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How Long Does it Take to Get Social Security Back Pay?

How Long Does it Take to Get Social Security Back Pay?

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When will I get my SSI check? When will I get my SSDI check?

You’ve been approved to receive Social Security Insurance (SSI) or Social Security Disability Insurance (SSDI) and have been waiting and waiting for your first payment, including months of back pay.

When will your social security benefits arrive? Why the delay? Find out when you will get paid SSI or SSDI, why there is a delay, how to avoid additional delay, how you will be paid, and how to calculate the amount of back pay you are owed.

How Long is the Delay in Payment of SSI or SSDI Back Pay?

Most claims are paid within 90-120 days of approval of your application. And in general, smaller back payment claims are processed and paid more quickly than larger claims, which may require more than one signature to be processed and released to you.

Be sure to submit all information and documentation the Social Security Administration requests. If you do not, or you delay in providing the requested information or documentation, that will increase the delay in payment. For example, the SSA will want your household financial information, your banking information, and documentation of any income or other benefits, such as worker’s compensation, that could affect the amount of Social Security you receive.

When and How You Get Paid Depends on Whether You Applied for SSI or SSDI

Regardless of the type of Social Security benefits you apply for, there will be a delay in payment from the time your application is approved. SSI pays past due payments differently from SSDI.

First, SSDI pays retroactive benefits up to 12 months prior to filing your application if an applicant was disabled before applying, while SSI does not. SSI back payments are paid retroactively only to the application date.

Second, if you are owed a large sum in SSI back pay, it will likely be split into three installments paid to you in six-month intervals. The SSA usually pays SSDI back pay in one lump sum to you.

Third, there is a five-month waiting period after disability to be eligible for SSDI. There is no waiting period for SSI.

You Can Get Your Social Security Benefits Early if You Need It

You can get some of your SSI back pay faster in certain circumstances. If you are approved for SSI or SSI and SSDI both, and you find you need this money sooner than the SSA has scheduled it for release to you, contact the Social Security Administration (SSA) and ask that they release funds to you early. Be prepared to provide proof of why you need the money and what amount you need.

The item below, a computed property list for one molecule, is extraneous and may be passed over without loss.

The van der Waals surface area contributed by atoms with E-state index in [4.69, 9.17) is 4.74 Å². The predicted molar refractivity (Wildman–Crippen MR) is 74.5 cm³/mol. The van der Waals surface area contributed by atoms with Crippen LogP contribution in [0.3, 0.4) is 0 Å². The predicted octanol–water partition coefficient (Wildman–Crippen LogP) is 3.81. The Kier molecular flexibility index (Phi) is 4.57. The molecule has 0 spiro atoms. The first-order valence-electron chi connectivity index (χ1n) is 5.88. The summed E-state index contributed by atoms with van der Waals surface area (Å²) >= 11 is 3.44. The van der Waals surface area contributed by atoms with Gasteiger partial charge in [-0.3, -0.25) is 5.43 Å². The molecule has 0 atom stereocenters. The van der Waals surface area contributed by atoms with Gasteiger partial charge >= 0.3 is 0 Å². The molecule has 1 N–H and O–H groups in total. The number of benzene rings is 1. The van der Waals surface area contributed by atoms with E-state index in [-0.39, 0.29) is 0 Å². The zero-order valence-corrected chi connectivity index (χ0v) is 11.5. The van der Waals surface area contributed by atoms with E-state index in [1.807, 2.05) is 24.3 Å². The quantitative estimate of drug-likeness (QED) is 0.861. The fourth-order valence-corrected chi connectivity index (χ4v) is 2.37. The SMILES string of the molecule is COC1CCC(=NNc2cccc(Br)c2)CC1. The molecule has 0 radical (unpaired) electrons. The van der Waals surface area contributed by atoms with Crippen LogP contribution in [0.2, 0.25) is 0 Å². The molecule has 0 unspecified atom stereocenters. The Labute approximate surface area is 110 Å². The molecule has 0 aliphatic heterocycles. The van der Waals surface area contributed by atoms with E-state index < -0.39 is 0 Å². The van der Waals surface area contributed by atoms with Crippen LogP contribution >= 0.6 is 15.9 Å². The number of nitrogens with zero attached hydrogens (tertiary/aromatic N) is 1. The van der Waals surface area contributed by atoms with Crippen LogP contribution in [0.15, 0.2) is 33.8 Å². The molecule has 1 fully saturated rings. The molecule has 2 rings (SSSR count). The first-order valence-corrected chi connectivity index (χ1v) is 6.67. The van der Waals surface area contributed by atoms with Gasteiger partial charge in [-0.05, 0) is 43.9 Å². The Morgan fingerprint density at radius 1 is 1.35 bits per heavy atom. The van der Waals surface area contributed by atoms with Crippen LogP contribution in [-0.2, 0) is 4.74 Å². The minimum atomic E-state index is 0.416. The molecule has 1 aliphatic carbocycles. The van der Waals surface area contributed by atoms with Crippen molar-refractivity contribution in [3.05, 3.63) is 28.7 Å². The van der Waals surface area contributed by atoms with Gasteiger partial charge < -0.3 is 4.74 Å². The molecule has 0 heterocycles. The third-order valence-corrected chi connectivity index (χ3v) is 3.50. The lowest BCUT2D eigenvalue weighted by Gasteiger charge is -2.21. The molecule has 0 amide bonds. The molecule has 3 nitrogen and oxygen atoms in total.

When Can I Get a Social Security Back Pay Lump Sum?

If you are eligible for SSI, you may also qualify for a lump-sum payment in the unfortunate event you are not expected to live longer than the next twelve months.

How to Calculate the Amount of SSI or SSDI Back Pay

You will receive what is called an “award letter” which will set forth the amount of your monthly SSI or SSDI benefit. It may be that you can simply figure out how many months you are owed and multiply the number of months by the amount of your benefit. However, for many people, there is an offset (subtraction) for income from employment or other money received, such as worker’s compensation benefits, and that may reduce the amount of back pay owed to you.

You can always speak to a representative at your local SSA office if you have questions about calculating the amount of back pay you should receive. If you are applying for social security benefits online, there is help available there too.

If you are approved for SSI, or a combination of SSI and SSDI, the rules are different. Social Security generally pays the back pay benefits for SSI or concurrent SSI and SSDI back pay in three installment payments that are separated by six months each.

How Will My Workers Compensation Affect My Social Security Back Pay?

If you‘ve been injured at work and need to apply for worker’s comp benefits and SSDI benefits, call us. Your worker’s comp claim will affect the amount of SSDI you will receive, therefore the amount of SSDI back pay will accrue. We can answer your questions about the effect of your worker’s comp benefits on your social security back pay. Call us to schedule your free consultation.


+++++ Disclaimer+++++ This blog is considered advertising and does not constitute any client-attorney privilege and does not offer any advice or opinion on any legal matter. This blog was drafted by Digital Mixology a digital marketing, Public Relations, advertising, and content marketing firm located in Philadelphia, PA.

Craig Altman Law

(215) 569-4488

(856) 327-8899


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